A bench under the smart board just inside the door to Room 226 at Paseo Academy overflowed with goodies.
It was test day for Carol Charismas’ seventh-grade English students, and after reporting briefly to her class, they were to go to other rooms. Charismas had gone shopping, spending her own money to ensure that hunger wouldn’t impede her students’ performance on the exams determining whether the kids met the goal of being proficient in core subjects.
Charismas bought boxes of granola bars and other treats in such flavors as chocolate nut medley, peanut butter chocolate, Greek yogurt, oatmeal raisin, sweet and salty nut, Nutri-Grain and chocolate chip.
I wanted to see the students take the tests. Charismas invited me into her classroom this school year to chronicle the progress of teachers and students in Kansas City Public Schools in the push toward full accreditation in 2015.
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It has not been an easy journey. Charismas learned on this testing day that my presence would invalidate the exam. So I had to make due observing from the periphery.
About 70 percent of the school district’s 16,000 students have tested less than proficient in core academic subjects, and English language arts is where the greatest improvements are needed.
The students entered Charismas’ classroom with a test-day sense of trepidation. Diamond Brown said she felt “a little excited and scared.”
Alice Oliveros told me she felt nervous. “I might not do good on the test,” she said.
That’s the effect the high-stakes testing has on students and teachers. I tried to reassure Diamond and Alice that from reading their work and seeing their participation in Charismas’ class that they would do well on the exam.
Jessica Crawford said: “Yesterday I felt smart. Today I don’t feel smart.”
Continuing to function as the kids’ academic cheerleader, I reassured Jessica that I thought she would do well. She felt pleased, smiled and said, “Thank you.”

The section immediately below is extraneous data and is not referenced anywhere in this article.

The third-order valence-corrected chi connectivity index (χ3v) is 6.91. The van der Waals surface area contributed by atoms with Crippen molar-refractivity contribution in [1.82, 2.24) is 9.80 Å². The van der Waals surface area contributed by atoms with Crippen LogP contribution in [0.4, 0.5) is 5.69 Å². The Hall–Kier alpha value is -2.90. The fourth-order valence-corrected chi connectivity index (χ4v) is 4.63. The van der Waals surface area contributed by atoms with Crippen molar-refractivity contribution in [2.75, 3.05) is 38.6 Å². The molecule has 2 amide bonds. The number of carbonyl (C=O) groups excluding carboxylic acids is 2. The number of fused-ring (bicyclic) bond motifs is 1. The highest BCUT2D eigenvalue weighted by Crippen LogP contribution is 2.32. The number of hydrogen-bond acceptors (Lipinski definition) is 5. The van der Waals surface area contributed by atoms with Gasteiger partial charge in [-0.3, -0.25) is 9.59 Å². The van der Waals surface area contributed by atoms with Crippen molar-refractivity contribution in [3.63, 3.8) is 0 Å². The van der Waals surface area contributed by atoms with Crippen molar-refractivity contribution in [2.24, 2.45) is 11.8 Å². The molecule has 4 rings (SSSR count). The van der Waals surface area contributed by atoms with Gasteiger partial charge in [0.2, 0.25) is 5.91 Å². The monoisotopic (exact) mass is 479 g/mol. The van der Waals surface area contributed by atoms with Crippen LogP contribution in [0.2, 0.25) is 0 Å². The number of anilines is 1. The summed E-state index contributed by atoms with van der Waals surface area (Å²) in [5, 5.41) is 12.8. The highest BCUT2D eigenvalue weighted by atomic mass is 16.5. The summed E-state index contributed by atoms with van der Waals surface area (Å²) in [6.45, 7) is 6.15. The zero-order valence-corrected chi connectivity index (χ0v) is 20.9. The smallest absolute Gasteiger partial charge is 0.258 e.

Nascotia Brooks felt happy about it being test day. “I like MAP tests,” she said.
That was good to hear.
Shemariah Willingham said she felt OK about going to take the tests. She said she would do her best.
That’s all we can ask of our kids, hoping that each day of the school they’ll get the full value of the lessons teachers provide. Too often, discipline problems from test-stressed kids get in the way.
In these last days of the 2014-2015 school year, Charismas said she was building lessons of peace, grace and forgiveness into the literature because of the fighting, retribution and suspensions that had snared too many of the students at Paseo Academy. Before the students were called away for testing, she projected on the smart board a list of 19 recent suspensions — some were her students.
Charismas also had written on her board for the students to see a quote from Nelson Mandela, a Nobel Peace Prize winner and the first black president of South Africa, saying, “Forgiveness liberates the soul; it removes fear — that’s why it’s such a powerful weapon.”
Charismas told me: “I’m trying to replace this anger and hit and fight back. It just drives me crazy.”
Another quote Charismas shared was from Mark Twain: “Forgiveness is the fragrance the violet sheds on the heels that has crushed it.”
Charismas added, “I feel like the root of all disease is anger or fear and the inability to shed both.”
Jessica added that talking about forgiveness helps people be more peaceful. “I am trying to be a nice person and walk away from irritating situations,” she added.
The students picked up the nutritious treats and headed to the library and other assigned rooms for testing. Kianna Simmons and a few others thanked Charismas for the fortifying snacks.
Gratitude and grace were good lessons reinforced in class that day.